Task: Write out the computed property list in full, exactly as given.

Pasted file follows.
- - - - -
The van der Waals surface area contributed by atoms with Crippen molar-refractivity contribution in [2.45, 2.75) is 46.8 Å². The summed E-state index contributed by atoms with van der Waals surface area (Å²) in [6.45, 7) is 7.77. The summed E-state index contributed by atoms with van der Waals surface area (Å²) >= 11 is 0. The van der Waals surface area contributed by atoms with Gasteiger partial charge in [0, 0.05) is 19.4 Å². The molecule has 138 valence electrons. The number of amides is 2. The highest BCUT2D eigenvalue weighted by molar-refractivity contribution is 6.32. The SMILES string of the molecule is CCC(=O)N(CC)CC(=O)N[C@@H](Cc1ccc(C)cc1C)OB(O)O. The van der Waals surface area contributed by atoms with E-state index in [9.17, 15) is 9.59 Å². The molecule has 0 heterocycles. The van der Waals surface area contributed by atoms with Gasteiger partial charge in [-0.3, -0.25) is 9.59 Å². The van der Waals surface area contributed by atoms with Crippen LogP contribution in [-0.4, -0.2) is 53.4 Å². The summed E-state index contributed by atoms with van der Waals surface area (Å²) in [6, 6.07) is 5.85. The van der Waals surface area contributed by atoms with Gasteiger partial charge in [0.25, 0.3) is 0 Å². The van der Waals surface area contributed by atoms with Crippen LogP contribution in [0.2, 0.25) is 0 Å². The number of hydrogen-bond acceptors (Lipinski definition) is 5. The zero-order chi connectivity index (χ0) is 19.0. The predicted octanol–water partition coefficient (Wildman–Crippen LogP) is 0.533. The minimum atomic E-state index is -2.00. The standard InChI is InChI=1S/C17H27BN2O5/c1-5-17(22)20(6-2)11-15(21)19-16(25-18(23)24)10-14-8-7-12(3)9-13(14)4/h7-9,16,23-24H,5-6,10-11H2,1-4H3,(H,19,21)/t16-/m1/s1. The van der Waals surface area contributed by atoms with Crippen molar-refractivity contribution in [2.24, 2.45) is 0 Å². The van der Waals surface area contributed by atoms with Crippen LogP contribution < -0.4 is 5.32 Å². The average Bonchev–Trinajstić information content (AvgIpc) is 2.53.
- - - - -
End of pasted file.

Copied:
The van der Waals surface area contributed by atoms with Crippen molar-refractivity contribution in [2.45, 2.75) is 46.8 Å². The summed E-state index contributed by atoms with van der Waals surface area (Å²) in [6.45, 7) is 7.77. The summed E-state index contributed by atoms with van der Waals surface area (Å²) >= 11 is 0. The van der Waals surface area contributed by atoms with Gasteiger partial charge in [0, 0.05) is 19.4 Å². The molecule has 138 valence electrons. The number of amides is 2. The highest BCUT2D eigenvalue weighted by molar-refractivity contribution is 6.32. The SMILES string of the molecule is CCC(=O)N(CC)CC(=O)N[C@@H](Cc1ccc(C)cc1C)OB(O)O. The van der Waals surface area contributed by atoms with E-state index in [9.17, 15) is 9.59 Å². The molecule has 0 heterocycles. The van der Waals surface area contributed by atoms with Gasteiger partial charge in [-0.3, -0.25) is 9.59 Å². The van der Waals surface area contributed by atoms with Crippen LogP contribution in [-0.4, -0.2) is 53.4 Å². The summed E-state index contributed by atoms with van der Waals surface area (Å²) in [6, 6.07) is 5.85. The van der Waals surface area contributed by atoms with Gasteiger partial charge in [0.25, 0.3) is 0 Å². The van der Waals surface area contributed by atoms with Crippen LogP contribution in [0.2, 0.25) is 0 Å². The number of hydrogen-bond acceptors (Lipinski definition) is 5. The zero-order chi connectivity index (χ0) is 19.0. The predicted octanol–water partition coefficient (Wildman–Crippen LogP) is 0.533. The minimum atomic E-state index is -2.00. The standard InChI is InChI=1S/C17H27BN2O5/c1-5-17(22)20(6-2)11-15(21)19-16(25-18(23)24)10-14-8-7-12(3)9-13(14)4/h7-9,16,23-24H,5-6,10-11H2,1-4H3,(H,19,21)/t16-/m1/s1. The van der Waals surface area contributed by atoms with Crippen molar-refractivity contribution in [2.24, 2.45) is 0 Å². The van der Waals surface area contributed by atoms with Crippen LogP contribution < -0.4 is 5.32 Å². The average Bonchev–Trinajstić information content (AvgIpc) is 2.53.